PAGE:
Lemnos is mostly flat (hence its more than 30 sand beaches), but the west, and especially the northwest part, is rough and mountainous (highest elevation: Mount Vigla, 470 m). The chief towns are Myrina, on the western coast, and Moudros on the eastern shore of a large bay in the middle of the island. Myrina (also called Kastro, meaning “castle”) possesses a good harbour, which is in the process of being upgraded through construction of a west-facing sea wall. It is the seat of all trade carried on with the mainland. The hillsides afford pasture for sheep, and Lemnos has a strong husbandry tradition, being famous for its Kalathaki Limnou (P.D.O.), a cheese made from sheep and goat milk and melipasto cheese, and for its yogurt. Fruit and vegetables that grow on the island include almonds, figs, melons, watermelons, tomatoes, pumpkins and olives. The main crops are wheat, barley, sesame; in fact Lemnos was Constantinople’s granary during Byzantine times. Lemnos also produces honey (from thyme-fed bees), but, as is the case with most products of a local nature in Greece, the produced quantities are little more than simply sufficient for the local market. Muscat grapes are grown widely, and are used to produce an unusual table wine that is dry yet has a strong Muscat flavor. Since 1985 the variety and quality of Lemnos wines have increased greatly. The island has an excellent airport, possessing a very long runway, capable of supporting Antonov carriers.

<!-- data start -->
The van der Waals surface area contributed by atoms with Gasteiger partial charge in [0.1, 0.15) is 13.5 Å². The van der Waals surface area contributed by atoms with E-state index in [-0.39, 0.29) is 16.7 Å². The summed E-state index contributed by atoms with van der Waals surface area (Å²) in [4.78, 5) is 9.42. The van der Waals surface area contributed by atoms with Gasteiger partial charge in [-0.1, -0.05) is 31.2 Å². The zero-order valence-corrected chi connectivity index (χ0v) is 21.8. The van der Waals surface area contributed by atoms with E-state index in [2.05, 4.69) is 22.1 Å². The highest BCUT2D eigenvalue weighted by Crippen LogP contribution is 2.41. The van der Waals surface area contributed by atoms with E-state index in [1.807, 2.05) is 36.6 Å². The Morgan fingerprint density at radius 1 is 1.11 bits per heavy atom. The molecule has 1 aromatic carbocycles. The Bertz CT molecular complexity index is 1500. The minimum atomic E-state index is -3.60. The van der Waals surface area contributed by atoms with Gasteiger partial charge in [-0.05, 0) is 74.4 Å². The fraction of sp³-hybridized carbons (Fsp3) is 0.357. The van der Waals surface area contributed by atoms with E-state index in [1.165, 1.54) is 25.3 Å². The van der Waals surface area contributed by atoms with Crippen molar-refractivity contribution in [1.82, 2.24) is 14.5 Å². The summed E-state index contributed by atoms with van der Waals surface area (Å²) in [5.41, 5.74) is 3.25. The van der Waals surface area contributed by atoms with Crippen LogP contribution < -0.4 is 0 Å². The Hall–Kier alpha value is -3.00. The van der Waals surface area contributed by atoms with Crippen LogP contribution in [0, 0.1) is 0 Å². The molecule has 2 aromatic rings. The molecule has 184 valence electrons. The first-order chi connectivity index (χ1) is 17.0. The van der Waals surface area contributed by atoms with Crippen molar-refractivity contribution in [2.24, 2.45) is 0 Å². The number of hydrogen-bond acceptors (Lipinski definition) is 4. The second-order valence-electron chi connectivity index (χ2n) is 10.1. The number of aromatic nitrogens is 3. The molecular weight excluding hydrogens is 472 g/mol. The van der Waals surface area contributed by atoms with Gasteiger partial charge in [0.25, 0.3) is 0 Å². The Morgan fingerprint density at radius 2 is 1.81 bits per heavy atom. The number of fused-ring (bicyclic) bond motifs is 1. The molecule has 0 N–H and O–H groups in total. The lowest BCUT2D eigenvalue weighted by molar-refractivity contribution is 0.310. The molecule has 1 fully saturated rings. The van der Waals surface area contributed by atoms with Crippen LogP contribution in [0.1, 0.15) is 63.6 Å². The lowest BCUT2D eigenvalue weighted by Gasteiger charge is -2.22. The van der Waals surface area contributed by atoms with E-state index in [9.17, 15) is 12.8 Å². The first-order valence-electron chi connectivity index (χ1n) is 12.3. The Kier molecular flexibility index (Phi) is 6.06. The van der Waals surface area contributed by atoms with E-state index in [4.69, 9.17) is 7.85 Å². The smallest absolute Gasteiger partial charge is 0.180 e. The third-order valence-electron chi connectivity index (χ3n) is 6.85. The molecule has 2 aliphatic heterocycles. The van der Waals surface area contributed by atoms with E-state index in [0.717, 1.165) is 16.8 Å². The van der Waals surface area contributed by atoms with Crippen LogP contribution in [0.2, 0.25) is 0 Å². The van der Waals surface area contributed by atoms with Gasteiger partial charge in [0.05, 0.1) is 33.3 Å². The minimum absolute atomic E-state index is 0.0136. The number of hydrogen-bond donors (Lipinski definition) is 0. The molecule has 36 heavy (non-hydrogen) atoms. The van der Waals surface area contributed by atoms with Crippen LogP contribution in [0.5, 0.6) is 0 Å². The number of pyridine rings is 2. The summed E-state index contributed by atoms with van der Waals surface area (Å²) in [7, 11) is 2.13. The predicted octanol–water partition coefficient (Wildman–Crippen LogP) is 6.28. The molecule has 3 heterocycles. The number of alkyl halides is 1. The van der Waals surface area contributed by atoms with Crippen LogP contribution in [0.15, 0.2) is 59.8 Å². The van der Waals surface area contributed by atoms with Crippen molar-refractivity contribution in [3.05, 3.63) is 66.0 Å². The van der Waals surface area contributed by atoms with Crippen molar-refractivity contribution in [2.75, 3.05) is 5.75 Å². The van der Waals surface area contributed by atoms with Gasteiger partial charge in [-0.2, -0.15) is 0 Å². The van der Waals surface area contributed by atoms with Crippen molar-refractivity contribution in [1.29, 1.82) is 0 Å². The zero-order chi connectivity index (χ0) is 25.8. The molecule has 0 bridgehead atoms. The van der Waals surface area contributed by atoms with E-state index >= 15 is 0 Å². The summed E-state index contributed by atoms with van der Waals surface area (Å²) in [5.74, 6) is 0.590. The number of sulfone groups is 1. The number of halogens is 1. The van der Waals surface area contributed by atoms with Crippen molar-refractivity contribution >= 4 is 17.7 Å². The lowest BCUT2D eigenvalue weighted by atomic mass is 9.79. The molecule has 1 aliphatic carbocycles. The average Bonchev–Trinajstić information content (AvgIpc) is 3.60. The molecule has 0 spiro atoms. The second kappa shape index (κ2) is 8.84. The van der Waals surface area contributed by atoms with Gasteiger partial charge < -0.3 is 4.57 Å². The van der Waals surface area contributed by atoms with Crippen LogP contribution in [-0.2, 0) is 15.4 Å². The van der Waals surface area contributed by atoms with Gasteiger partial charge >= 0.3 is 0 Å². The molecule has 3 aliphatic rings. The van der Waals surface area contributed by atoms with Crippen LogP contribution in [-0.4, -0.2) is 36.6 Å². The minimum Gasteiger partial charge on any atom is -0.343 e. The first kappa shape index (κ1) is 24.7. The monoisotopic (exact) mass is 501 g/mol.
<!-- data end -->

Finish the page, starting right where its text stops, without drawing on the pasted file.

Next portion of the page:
Hephaestus’ forge, which was located on Lemnos, as well as the name Aethaleia, sometimes applied to it, points to its volcanic character. It is said that fire occasionally blazed forth from Mosychlos, one of its mountains. The ancient geographer Pausanias relates that a small island called Chryse, off the Lemnian coast, was swallowed up by the sea. All volcanic action is now extinct.